In a clear disavowal of Bush-era rules that prevented cooperation between government-funded HIV/AIDS programs and broader sexual health and gender work in developing countries, the Obama administration has signaled to agencies abroad that the walls are coming down and that experts on the spot will have new freedom of action.
Under Bush, people in the field working to implement the United States President’s Emergency Plan for AIDS Relief, known as Pepfar, were subject to micromanagement under ideologically inspired guidance that, among other requirements, demanded that 50 percent of AIDS prevention funds in countries with generalized epidemics be devoted to abstinence and “faithfulness” campaigns. That provision, born of provincial ignorance about the world, would be a joke if it weren’t so cruel to millions.
The old guidelines also barred links between AIDS efforts and family planning, at a time when AIDS was becoming a woman’s disease in many places and women had no power to resist unwanted or risky sex.
In new guidelines for 2010, the Obama Pepfar team opened the way to linking AIDS work with strengthening of health systems generally, taking into account the development of human resources, maternal and child health, family planning and access to it for women, gender equality, malaria and tuberculosis, food and nutrition, education and local economies. While Pepfar money may not be involved directly, the program’s door will be open for cooperation. It is, in short, a holistic and realistic policy. It will matter because the United States is the world’s largest contributor to HIV/AIDS relief, and Bush restrictions have had a deadening effect on many international programs.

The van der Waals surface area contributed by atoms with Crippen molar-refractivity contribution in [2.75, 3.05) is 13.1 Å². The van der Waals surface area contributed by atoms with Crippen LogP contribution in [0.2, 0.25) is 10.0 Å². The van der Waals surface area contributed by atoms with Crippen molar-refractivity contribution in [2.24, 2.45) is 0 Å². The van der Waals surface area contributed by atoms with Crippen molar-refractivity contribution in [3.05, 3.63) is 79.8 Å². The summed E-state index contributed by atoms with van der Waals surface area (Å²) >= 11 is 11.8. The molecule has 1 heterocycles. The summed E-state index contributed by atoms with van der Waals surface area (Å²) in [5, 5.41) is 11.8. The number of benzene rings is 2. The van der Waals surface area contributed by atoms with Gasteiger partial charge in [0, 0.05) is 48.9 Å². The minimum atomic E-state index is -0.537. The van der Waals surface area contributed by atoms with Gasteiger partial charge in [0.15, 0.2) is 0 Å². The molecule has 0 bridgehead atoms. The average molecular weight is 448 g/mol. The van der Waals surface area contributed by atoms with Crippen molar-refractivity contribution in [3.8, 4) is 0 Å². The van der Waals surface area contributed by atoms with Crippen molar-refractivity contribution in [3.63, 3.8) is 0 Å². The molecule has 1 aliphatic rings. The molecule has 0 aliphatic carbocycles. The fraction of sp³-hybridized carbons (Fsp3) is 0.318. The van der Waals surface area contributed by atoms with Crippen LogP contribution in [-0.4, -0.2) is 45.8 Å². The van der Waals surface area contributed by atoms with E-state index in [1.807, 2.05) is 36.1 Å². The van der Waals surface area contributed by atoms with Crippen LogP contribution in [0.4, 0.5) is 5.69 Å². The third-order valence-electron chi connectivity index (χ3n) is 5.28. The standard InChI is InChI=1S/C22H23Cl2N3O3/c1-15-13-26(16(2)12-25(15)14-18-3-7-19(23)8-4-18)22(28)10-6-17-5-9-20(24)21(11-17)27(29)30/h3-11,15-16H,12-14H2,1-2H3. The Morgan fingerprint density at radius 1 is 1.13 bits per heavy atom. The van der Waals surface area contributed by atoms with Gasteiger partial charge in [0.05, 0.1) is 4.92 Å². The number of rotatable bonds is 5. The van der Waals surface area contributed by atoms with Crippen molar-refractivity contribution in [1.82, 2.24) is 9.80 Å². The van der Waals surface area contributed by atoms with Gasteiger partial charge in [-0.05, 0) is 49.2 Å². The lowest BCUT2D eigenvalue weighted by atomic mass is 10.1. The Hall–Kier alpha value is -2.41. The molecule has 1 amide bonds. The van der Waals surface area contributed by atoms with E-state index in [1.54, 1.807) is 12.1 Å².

“This is a big one,” said Wendy Turnbull, senior policy research analyst at Population Action International in Washington, which acquired a copy of the internal government Country Operational Plan Guidance for 2010 (dated June 29) in July, digested it and sent a heads-up summary to health workers in government and nongovernment agencies abroad. “We all think this is significant.”
The relaxed guidelines, from the office of the recently installed global AIDS coordinator, Eric Goosby, former CEO of Pangaea Global AIDS Foundation and professor of clinical medicine at the University of California, San Francisco, follow a series of steps taken by Obama to increase American support for global family planning and the health of women and children.
The trend began early in the year with the reversal of the global gag rule that banned US aid to any organization dealing in any way with the issue of abortion. Then came the resumption of US contributions to the United Nations Population Fund (UNFPA). Bush had stiffed the agency since 2002, citing ideologically motivated, untrue accusations that the UNFPA abetted abortion in China.